Figure 1. A typical WS2812B LED strip. This drawing, by Adafruit for Fritzing, shows the typical configuration. Each LED has four lines: Data in (DI) Data Out (DO), voltage (5V or Vcc) and ground (GND). On most strips and rings of these LEDs, the pins are arranged with three connectors on each side of the strip: GND at the top, DI in the middle left, DO in the middle right, and 5V or Vcc at the bottom. Most strips have arrows on them to show the direction of the data signal. The wires coming off the strip vary in color, but many have red for Vcc or 5V, white for ground, and green for data in. The strips can usually be cut between the DI and DO connectors.
There are multiple variations on WorldSemi’s addressable LEDs. The original models, the WS2801 and WS2811 are LED driver ICs, designed to control any LEDs you want to attach to them. The WS2801 is an earlier model, with separate clock and data lines, while the 2811 has one line for both.
WorldSemi combined their 2811 driver chip with an RGB LED in a 5050 package to make the WS2812 LED. The more recent WS2812B model adds some improvements, like reverse voltage protection, 4 pins instead of 6, higher brightness, and improved thermal control. More recently, WorldSemi has also released the WS2813, which adds a second backup control line so that you don’t lose a whole strip if one LED’s control line is broken; and the WS2815, which is a 12V variation on the original model.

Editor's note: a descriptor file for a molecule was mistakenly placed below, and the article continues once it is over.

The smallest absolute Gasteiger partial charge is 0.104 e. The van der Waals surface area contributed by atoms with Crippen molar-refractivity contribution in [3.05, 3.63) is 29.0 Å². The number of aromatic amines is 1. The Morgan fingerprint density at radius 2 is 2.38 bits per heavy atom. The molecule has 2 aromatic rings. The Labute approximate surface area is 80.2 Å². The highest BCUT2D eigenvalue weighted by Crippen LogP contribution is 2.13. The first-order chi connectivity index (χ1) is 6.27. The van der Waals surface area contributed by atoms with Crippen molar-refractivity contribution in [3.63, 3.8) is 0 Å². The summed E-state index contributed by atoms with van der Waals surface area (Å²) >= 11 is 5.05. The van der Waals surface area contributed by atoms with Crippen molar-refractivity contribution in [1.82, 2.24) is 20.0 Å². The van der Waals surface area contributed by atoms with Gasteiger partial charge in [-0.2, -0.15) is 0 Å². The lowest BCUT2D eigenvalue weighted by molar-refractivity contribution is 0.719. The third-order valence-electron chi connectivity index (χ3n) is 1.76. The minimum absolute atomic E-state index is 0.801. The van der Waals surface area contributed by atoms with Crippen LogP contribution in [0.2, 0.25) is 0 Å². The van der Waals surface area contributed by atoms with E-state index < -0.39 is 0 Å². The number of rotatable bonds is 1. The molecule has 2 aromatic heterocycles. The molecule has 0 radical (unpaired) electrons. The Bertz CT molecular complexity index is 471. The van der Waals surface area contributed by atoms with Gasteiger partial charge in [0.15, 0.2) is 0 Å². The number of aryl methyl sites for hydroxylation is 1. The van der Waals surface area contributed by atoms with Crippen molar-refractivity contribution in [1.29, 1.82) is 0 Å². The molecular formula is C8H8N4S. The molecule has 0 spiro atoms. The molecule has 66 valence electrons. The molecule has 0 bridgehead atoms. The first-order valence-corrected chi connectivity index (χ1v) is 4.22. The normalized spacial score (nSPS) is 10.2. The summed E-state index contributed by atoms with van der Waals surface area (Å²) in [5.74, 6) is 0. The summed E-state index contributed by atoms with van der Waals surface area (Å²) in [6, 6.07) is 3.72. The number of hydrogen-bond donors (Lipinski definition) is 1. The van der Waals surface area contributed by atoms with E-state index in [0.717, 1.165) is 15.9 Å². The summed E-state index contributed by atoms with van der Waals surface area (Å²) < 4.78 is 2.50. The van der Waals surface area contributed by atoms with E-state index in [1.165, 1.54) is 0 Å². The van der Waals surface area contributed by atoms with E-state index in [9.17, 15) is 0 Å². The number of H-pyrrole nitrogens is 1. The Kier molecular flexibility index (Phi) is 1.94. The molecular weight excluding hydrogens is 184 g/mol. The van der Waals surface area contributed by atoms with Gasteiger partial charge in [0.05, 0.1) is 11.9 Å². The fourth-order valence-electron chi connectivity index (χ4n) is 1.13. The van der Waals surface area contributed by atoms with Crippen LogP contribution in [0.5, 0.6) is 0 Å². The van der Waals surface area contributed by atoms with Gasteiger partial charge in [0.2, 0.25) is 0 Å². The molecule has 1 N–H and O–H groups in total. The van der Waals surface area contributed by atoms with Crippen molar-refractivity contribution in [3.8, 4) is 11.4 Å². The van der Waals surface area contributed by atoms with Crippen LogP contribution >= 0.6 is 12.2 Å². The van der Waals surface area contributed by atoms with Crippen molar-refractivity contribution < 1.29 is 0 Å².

The complete WorldSemi digital LED line is broader still, and worth reviewing if you’re really into addressable LEDs.
You’ll also see SK6812 LEDs on many sites. These are a popular clone of the WS281x line that are mostly compatible with the WorldSemi products. Tim’s blog has a detailed breakdown of the SK6812.
The control signal for the WS281x LEDs is a non-standard protocol developed by WorldSemi. Sparkfun breaks it down pretty well in their guide to the WS2812. The short version is that it’s a 24-bit data protocol, 8 bits each for red, green, and blue. It’s very time-dependent. A few microseconds can mean the difference between one color and another, so you need real-time (i.e. microsecond-level) control over the data signal. The NeoPixel and FastLED libraries do a good job outputting this signal accurately.